Wood side strip not bonded to acrylic bath

Hi,
just unpacked our Homebase cheap and cheerful acrylic bath.
One long wooden strip is not bonded to the side of the bath.
Both ends and the other side seem to be bonded fine.
Even though this will be on the wall side, it has the feet and wall fixing brackets screwed to it so it looks to me as though this could cause major problems.
Just posting in case this is not a problem; don't think so though.
I have fitted an acrylic bath before, and AFAIK all the wood was bonded.
[It flexed alarmingly before I fitted it, but once screwed down with the edges resting on battens it has been solid as a rock.]
I am now facing taking the suite back and (because HomeBase don't normally hold them in stock AFAIK) either waiting another few weeks (but without a bath) or getting a refund and buying one from B&Q.
A very dusty and grubby (and unlikely to be bathed)
Dave R
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You could bond it with some fibreglass resin perhaps?
Bob
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<snip>
Bob
Thanks for the suggestion.
However I am not willing to spend money to repair a brand new product.
Furthermore if a repair was attempted I wouldn't be able to return it if the repair was unsuccessful.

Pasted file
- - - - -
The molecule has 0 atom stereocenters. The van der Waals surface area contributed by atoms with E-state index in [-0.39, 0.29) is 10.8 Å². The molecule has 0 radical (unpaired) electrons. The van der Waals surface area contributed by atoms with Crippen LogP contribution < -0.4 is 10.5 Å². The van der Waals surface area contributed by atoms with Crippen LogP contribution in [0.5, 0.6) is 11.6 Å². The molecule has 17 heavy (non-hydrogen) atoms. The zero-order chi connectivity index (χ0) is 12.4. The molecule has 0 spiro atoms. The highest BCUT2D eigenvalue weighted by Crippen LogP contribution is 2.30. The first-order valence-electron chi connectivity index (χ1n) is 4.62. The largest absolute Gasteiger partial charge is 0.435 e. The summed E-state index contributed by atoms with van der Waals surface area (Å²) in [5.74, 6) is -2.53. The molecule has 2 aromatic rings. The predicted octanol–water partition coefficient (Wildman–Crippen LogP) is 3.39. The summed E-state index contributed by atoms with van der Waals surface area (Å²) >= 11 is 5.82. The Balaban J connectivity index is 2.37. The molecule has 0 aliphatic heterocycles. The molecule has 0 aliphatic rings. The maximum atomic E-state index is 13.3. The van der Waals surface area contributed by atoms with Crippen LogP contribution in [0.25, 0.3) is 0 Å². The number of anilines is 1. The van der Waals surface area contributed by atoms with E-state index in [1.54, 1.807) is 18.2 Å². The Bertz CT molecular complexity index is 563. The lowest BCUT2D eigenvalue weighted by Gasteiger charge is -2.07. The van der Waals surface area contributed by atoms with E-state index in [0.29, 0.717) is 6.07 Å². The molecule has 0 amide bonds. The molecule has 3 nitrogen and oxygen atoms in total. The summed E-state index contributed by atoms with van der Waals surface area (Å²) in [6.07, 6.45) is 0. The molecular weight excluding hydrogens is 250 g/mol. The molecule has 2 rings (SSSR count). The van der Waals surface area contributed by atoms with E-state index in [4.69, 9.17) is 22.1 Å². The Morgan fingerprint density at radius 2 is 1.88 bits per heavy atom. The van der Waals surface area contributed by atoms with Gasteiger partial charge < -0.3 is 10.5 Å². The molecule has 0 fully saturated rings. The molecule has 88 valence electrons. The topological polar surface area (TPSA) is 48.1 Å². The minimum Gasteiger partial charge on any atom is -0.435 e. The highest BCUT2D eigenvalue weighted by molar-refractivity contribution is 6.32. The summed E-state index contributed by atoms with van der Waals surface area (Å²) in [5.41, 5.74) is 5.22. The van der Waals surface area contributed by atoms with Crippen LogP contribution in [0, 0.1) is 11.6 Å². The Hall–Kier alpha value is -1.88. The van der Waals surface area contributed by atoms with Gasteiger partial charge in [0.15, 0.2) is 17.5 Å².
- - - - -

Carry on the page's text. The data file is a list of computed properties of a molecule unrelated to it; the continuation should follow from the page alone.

If there is one manufacturing fault, there may be others; another possibility is that the bath has been crushed during transport and this has sprung the wood loose.
Whatever, I paid for new goods and they appear to be faulty.
Just double checking that it is a major problem.
Cheers
Dave R
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David W.E. Roberts wrote:

All goods from B & Q and Bathstore are by definition faulty.
If you want a good product pay double.

Its not. Its cheap shite that you saved pence on and it will cost you pounds - even just the hassle of getting it swapped - to fix. And teh finished result will styll be shite.
These are not finished products, they are kits of most of the bits you need to build a satisfactory bath. Now go out and get the wood framing you need, and glue it to the bath. Your mission is to somehow support an utra thin shell of glass and resin so it feels like it really is a 450 10mm thick moulded resin bath. Instead of the 199 heap of wombat turds that it really is., It can be done for a lot less than 250, so think of it that way.

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David W.E. Roberts wrote:

Oh don;t be such a wuss.
Do what I do with EVERY 'acrylic' bath. Get 20 meters of 2x2, cut it up and use car body filler (P38 type two pack) to attach it to stiffen the bath up. You can reattach the flaky bit at the same time.
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fixing
major
normally
a
If you bothered to read the start of the thread you would see that I have fitted a 'budget' bath in the past.
I didn't need body filler, extra wood, or anything else.
It is in and solid as a rock.
If you get one without faults, it will be fine.
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